New research suggests that medications commonly referred to as fertility drugs may be ineffective for women who lack a gene called the estrogen receptor beta. The study showed that fertility drugs did not improve ovulation rates in mice that were genetically engineered to lack estrogen receptor beta. The estrogen receptor beta is one of two estrogen receptor proteins which mediate the effects of estrogen hormones and are present throughout the female reproductive tissues. These new data indicate that this receptor plays a critical role in ovulation, and suggests that women who do not have this receptor may benefit more from alternative infertility treatments. The findings are reported in Endocrinology, published in August 2005.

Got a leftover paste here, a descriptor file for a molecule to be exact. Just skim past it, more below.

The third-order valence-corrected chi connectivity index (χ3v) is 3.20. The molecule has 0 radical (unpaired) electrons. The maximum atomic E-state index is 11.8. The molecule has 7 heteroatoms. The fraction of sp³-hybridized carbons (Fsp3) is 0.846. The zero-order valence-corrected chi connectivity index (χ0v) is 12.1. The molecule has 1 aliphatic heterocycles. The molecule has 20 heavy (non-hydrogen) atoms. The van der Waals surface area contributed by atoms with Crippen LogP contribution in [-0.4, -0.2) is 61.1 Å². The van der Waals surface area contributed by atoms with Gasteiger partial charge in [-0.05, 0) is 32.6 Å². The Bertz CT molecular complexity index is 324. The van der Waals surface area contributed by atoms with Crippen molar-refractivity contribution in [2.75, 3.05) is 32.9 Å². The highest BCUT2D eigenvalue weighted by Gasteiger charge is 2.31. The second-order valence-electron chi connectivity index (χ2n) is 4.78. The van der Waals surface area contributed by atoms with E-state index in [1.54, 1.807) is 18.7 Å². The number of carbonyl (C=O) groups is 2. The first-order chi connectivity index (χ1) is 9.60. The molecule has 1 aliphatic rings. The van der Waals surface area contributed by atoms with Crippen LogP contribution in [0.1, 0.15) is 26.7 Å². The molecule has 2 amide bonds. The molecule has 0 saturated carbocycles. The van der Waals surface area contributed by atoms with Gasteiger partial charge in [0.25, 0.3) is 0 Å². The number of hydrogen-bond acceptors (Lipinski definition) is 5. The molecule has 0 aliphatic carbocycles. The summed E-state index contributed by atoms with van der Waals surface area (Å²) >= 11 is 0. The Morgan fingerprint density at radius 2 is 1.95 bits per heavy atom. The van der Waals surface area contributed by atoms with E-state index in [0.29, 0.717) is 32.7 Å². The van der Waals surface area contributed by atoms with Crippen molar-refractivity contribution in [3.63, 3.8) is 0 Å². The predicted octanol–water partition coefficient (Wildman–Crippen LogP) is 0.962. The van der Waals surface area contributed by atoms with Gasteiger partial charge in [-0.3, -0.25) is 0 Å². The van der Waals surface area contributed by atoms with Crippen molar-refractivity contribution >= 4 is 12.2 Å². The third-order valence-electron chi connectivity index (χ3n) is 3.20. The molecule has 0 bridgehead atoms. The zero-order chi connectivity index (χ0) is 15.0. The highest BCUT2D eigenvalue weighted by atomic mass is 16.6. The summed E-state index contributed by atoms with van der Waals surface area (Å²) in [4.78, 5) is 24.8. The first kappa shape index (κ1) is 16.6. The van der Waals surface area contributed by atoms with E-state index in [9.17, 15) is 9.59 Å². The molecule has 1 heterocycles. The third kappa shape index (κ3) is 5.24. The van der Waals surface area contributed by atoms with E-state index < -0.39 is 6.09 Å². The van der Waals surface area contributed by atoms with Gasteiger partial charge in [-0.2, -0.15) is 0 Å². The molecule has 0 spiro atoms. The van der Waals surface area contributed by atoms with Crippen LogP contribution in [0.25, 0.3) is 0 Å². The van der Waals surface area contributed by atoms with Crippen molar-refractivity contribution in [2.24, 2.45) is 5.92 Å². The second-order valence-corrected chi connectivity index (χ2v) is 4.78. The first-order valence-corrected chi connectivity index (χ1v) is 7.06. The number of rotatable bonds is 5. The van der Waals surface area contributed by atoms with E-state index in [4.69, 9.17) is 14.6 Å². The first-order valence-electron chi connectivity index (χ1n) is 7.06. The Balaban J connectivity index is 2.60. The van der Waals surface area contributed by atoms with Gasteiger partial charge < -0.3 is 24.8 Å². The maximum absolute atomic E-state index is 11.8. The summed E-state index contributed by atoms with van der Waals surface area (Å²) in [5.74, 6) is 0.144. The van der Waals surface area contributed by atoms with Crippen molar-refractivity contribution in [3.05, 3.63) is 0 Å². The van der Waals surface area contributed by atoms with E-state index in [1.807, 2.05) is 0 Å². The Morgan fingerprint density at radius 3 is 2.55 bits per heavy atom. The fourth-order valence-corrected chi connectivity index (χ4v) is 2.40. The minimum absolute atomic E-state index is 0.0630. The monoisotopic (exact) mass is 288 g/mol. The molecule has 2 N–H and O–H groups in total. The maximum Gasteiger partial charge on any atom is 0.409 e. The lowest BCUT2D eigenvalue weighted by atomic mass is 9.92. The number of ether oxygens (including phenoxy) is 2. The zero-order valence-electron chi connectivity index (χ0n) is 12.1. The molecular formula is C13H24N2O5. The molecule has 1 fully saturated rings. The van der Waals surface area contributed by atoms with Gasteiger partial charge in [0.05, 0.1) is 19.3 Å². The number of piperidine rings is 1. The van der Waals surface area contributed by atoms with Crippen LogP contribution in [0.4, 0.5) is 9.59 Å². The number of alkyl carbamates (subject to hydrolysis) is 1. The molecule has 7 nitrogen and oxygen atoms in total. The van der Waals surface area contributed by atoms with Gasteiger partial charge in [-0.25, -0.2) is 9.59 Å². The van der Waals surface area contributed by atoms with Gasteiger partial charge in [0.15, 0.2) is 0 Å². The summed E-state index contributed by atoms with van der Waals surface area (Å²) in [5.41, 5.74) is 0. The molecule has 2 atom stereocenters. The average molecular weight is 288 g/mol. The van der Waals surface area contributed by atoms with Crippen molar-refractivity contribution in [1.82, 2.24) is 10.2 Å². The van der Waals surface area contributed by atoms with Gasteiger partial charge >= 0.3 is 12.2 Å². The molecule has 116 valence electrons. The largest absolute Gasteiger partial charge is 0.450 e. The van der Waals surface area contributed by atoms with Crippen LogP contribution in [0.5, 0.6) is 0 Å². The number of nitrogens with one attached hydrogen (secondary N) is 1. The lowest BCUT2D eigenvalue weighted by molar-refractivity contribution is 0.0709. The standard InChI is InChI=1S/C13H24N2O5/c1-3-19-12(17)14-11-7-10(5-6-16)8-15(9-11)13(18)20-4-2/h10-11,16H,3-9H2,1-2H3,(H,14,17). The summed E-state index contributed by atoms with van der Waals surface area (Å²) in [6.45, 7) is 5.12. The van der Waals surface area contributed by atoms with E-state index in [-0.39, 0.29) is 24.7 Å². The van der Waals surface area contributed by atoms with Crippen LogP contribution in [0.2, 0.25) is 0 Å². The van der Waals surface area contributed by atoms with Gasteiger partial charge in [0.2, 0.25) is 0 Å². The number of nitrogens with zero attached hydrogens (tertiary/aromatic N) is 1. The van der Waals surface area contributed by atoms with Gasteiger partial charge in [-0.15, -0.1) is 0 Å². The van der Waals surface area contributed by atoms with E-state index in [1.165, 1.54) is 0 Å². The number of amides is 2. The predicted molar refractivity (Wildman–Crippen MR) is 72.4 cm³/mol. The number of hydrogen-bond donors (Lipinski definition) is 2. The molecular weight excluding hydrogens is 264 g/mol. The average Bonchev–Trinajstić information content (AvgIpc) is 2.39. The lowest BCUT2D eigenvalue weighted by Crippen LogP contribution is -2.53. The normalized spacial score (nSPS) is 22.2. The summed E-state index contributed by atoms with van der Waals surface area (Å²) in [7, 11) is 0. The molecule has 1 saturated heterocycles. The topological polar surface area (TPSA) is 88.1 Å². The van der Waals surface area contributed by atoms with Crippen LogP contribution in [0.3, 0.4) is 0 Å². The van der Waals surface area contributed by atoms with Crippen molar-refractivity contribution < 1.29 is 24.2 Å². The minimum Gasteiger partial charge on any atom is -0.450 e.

“What we found is that the beta estrogen receptor plays a role in moving the egg outside the ovary so it can be fertilized,” said Kenneth Korach, Ph.D., Laboratory Chief at the National Institute of Environmental Health Sciences (NIEHS) where the research was conducted. “We never knew before what function this receptor played in reproduction.” If the results from this animal study are found to be applicable to humans, a simple blood test will be able to provide enough information to determine if a genetic mutation may be altering the function of the estrogen receptor beta. The results of this blood test, coupled with information from other medical tests and evaluations conducted by the physician, will help diagnose infertility and better determine treatment options. “Dealing with infertility can be emotionally, financially, and physically draining” said Dr. David Schwartz, Director of the NIEHS, a part of the National Institutes of Health, which funded the research. “If we can help couples understand the reasons for their infertility, doctors can further define their treatment options, help them to minimize the expense and risk of taking drugs that may be less effective for them, and increase their chances of having a safe and healthy child,” he added. The NIEHS researchers treated normal female mice and female mice that lack estrogen receptor beta with fertility drugs similar to those commonly used by women undergoing fertility treatments. The mice lacking this receptor are more likely to exhibit infertility or subfertility, including producing fewer offspring, or having less frequent pregnancies. Treatment with fertility drugs did not improve ovulation rates in these studies. Years of study have shown that the hormone estrogen plays an important role in a variety of systems, most especially female reproduction. However, it was generally thought that there was only one receptor, the alpha receptor, that responded to estrogen. It wasn’t until 1996 that the second receptor, estrogen receptor beta, was discovered. The current study provides evidence that the beta receptor plays a more significant role in ovarian function than the alpha receptor. Researchers would like to further their investigation into the role of the beta receptor by studying women already undergoing fertility treatment. “The tools and animal models necessary to do these types of studies have only recently become available, but are already helping us to better understand the role of estrogen in the ovary,” said John Couse, Ph.D., lead author of the August paper. An earlier NIEHS study published in the June issue of Endocrinology, used a test tube or in vitro approach, to elucidate the role that estrogen receptors play in ovulation. “The combination of the two different methods, the in vivo and in vitro studies, complement each other nicely and provide more precise answers to the role that the estrogen receptor beta plays in ovulation,” said lead author Judith Emmen, Ph.D. The estrogen receptor beta is also known to respond to environmental and dietary chemicals that can mimic the effects of estrogen and stimulate the body’s natural hormones. One example is genistein, a common component of soy products. These new studies by Korach and colleagues suggest that such environmental exposures could interact with estrogen receptor beta and possibly alter ovarian function in women.(Source: NIH/National Institute of Environmental Health Sciences: Endocrinology: July 2005.)